- In general, mediate at the earliest possible time to avoid wasting time and money, provided that the parties are ready to settle the case.
- Ensure that you are sufficiently informed to evaluate the case for settlement.
- Ensure that the key players have been identified on each side.
2. Select the Right Process
- Do you want the mediator to provide an evaluation of each side's case?
- Is your client interested in restoring/repairing their relationship with the other side?
- Would face-to-face discussions be helpful?
3. Select the Right Mediator
- Is the mediator's style evaluative or facilitative, or both?
- Is the mediator comfortable with face-to-face discussions, if needed?
- Does the mediator have sufficient experience?
4. Prepare for Mediation
- Identify the factual, legal, and non-legal issues that must be resolved.
- Identify the individuals who must be present
- Set aside sufficient time for the mediation.
- Bring any key documents or data with you to the mediation and/or distribute in advance.
- Be prepared to resolve the dispute on the day of the mediation.
5. Prepare Your Client
- Explain the process, including the stages of mediation.
- Emphasize that the parties are the decision-makers.
- Prepare client to participate effectively during mediation.
- Realistically review the strengths, risks and costs of going forward.
- Determine a range of acceptable outcomes.
6. Prepare the Mediation Statement
- Summarize the procedural history and status of case.
- Identify key factual and legal issues.
- Describe any important non-legal issues.
- Provide pertinent pleadings and exhibits.
- Review history of any settlement negotiations.
- Include confidential letter to mediator, as appropriate.
7. Strategies for the Joint Session
- Encourage your client to participate fully and if appropriate tell their own story.
- Remember that any introductory remarks set the tone for the entire process.
- Avoid arguing with, attacking or alienating your adversary.
- Be willing to listen to and address the issues raised by the opposition.
- Address yourself to the decision-maker(s) on the other side.
- Look for areas of agreement or common ground.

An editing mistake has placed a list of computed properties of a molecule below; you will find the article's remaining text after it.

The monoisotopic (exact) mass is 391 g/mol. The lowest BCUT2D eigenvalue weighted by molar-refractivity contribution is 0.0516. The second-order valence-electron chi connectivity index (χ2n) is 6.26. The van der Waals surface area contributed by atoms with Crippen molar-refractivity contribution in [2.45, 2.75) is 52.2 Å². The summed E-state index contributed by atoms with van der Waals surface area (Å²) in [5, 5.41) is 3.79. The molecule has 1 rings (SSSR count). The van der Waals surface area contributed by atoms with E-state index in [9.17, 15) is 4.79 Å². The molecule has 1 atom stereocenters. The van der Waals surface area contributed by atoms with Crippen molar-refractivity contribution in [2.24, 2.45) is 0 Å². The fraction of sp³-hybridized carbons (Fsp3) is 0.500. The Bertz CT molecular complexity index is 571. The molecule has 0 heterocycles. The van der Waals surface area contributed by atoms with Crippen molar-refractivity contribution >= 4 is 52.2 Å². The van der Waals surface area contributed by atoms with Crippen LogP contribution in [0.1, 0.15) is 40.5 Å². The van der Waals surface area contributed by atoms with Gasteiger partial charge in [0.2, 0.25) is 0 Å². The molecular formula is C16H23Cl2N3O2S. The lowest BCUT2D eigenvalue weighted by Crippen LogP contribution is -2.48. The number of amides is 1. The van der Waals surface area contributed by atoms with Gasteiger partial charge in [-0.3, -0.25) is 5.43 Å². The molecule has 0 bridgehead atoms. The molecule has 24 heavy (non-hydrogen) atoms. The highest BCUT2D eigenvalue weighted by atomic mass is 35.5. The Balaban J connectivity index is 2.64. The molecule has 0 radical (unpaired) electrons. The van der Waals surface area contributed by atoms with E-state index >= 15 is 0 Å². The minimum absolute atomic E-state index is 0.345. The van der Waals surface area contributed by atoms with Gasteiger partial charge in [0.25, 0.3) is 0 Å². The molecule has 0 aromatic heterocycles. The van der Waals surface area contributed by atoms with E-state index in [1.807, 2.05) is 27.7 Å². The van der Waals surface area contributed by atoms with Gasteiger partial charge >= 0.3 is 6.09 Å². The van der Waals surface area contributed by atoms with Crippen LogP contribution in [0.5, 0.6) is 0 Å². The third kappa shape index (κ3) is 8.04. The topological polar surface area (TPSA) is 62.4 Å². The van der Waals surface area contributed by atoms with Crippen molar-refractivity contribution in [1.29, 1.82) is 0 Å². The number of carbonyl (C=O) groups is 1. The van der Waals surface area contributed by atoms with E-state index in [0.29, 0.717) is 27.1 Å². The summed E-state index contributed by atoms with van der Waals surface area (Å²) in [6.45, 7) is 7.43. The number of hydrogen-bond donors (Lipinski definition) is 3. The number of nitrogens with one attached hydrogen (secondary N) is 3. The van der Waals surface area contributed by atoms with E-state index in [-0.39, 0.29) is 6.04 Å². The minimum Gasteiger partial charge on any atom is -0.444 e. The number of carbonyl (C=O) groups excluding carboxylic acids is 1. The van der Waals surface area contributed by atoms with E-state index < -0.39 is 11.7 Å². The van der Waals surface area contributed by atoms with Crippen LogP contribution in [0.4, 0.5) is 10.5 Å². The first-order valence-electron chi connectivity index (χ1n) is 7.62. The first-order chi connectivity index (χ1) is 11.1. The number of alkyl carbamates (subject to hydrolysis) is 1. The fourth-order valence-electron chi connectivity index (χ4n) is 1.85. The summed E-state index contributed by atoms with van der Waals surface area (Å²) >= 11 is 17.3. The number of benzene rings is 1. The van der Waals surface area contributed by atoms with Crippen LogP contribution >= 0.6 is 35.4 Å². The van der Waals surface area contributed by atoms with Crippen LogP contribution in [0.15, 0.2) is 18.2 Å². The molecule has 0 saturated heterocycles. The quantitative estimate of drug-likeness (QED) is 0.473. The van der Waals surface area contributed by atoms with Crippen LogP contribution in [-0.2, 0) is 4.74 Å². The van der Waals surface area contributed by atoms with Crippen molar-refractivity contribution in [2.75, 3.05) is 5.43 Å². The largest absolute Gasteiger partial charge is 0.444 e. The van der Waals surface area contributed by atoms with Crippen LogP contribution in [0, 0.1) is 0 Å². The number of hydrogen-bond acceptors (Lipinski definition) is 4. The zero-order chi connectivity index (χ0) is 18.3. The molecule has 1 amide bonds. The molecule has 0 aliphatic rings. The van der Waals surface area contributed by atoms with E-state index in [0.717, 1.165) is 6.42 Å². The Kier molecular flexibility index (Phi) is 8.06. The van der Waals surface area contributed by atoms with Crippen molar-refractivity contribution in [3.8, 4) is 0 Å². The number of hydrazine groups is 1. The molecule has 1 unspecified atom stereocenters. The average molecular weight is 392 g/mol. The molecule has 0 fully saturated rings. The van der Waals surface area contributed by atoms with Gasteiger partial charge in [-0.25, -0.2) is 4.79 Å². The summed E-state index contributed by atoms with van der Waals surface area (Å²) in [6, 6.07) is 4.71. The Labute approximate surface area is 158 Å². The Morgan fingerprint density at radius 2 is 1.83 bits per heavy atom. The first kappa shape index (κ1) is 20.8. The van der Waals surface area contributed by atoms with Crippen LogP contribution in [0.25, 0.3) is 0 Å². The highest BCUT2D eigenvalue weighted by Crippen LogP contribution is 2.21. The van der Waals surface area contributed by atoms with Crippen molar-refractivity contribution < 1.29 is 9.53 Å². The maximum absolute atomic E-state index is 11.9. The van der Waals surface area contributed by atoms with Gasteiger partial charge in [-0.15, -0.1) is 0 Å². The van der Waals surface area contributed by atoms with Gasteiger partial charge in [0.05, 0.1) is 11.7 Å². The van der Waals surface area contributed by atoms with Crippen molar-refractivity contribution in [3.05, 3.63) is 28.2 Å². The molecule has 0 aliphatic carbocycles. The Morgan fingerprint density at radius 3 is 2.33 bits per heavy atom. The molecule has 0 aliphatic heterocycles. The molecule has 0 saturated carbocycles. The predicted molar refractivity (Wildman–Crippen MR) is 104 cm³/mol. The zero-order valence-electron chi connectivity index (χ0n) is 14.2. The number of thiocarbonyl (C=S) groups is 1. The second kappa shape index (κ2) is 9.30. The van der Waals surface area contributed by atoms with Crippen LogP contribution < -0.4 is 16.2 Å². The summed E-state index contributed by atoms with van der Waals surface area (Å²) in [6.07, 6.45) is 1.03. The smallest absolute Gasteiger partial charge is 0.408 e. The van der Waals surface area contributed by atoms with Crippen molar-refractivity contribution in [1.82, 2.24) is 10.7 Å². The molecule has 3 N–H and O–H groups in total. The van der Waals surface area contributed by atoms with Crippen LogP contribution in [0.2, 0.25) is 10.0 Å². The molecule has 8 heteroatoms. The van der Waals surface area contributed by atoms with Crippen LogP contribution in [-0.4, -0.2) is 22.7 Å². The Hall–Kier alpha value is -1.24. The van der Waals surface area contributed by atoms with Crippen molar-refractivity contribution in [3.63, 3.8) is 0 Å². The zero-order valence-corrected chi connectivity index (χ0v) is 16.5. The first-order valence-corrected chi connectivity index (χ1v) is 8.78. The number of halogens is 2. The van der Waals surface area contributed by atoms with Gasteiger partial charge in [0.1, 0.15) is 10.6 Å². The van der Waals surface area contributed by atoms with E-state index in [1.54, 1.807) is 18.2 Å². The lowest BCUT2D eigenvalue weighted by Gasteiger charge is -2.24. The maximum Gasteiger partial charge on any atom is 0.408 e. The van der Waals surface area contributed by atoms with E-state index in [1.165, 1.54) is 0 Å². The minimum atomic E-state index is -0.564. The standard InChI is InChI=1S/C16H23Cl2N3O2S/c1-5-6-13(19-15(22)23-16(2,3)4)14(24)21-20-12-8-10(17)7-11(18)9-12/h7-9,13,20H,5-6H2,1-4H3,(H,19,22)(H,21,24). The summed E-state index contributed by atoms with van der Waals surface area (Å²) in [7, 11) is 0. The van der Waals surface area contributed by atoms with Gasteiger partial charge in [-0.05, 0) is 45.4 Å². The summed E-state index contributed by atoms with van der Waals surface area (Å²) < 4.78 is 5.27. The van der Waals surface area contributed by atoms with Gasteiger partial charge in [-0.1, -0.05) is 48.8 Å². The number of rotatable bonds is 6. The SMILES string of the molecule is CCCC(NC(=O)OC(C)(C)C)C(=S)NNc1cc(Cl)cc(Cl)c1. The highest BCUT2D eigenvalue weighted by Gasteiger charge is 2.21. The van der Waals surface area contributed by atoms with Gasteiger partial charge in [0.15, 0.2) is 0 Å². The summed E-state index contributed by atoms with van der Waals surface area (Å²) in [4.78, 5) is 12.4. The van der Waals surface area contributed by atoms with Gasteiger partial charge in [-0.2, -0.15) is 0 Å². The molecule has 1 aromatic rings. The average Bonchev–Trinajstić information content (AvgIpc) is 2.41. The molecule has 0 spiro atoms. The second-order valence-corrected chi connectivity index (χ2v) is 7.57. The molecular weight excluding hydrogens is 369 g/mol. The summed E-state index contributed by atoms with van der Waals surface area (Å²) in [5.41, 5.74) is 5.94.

- Don't be impatient to begin bargaining; allow the parties to "have their day in court."
8. Working with the Mediator
- Treat the mediator as a collaborator, not an adversary.
- Share risks and weaknesses, as well as strengths.
- Do not mislead the mediator about your position,
- Use the mediator as a sounding board to explore strategies and options.
- Be creative.
1. Add fuel to the dispute. This includes encouraging the client to litigate by focusing only on the strengths of the case, denigrating the other side, over-identifying with the client and/or the conflict, failing to provide a balanced view, and failing to caution client as to the risks and costs of litigation.
2. Prevent your client from talking with the mediator and/or the other side.
3. Block or rush face-to-face discussion and/or emotional expression between the parties.
4. Use hardball negotiation tactics including taking extreme and rigid positions, imposing arbitrary preconditions to settlement negotiations, etc.
5. Focus excessively on future litigation such as discovery, motions, etc.
6. Attempt to manipulate or mislead the mediator as to your clients' true position and convictions.
1. Encourage the parties to talk about what's most important to them, including how they feel about the situation and what they need. Let them say what's on their minds. Be patient.
2. Ask your client to see the other side and accept some responsibility for the problem.
3. Address your client's desire for revenge or retribution. Seek the mediator's help with this if necessary.
4. Make sure your client knows the weaknesses of their case and the risks of proceeding to trial.
5. Make sure your clients know how much it will cost them to proceed to trial.
6. Use the mediator as a collaborator. Enlist the mediator's help in achieving a settlement that will meet your client's real needs.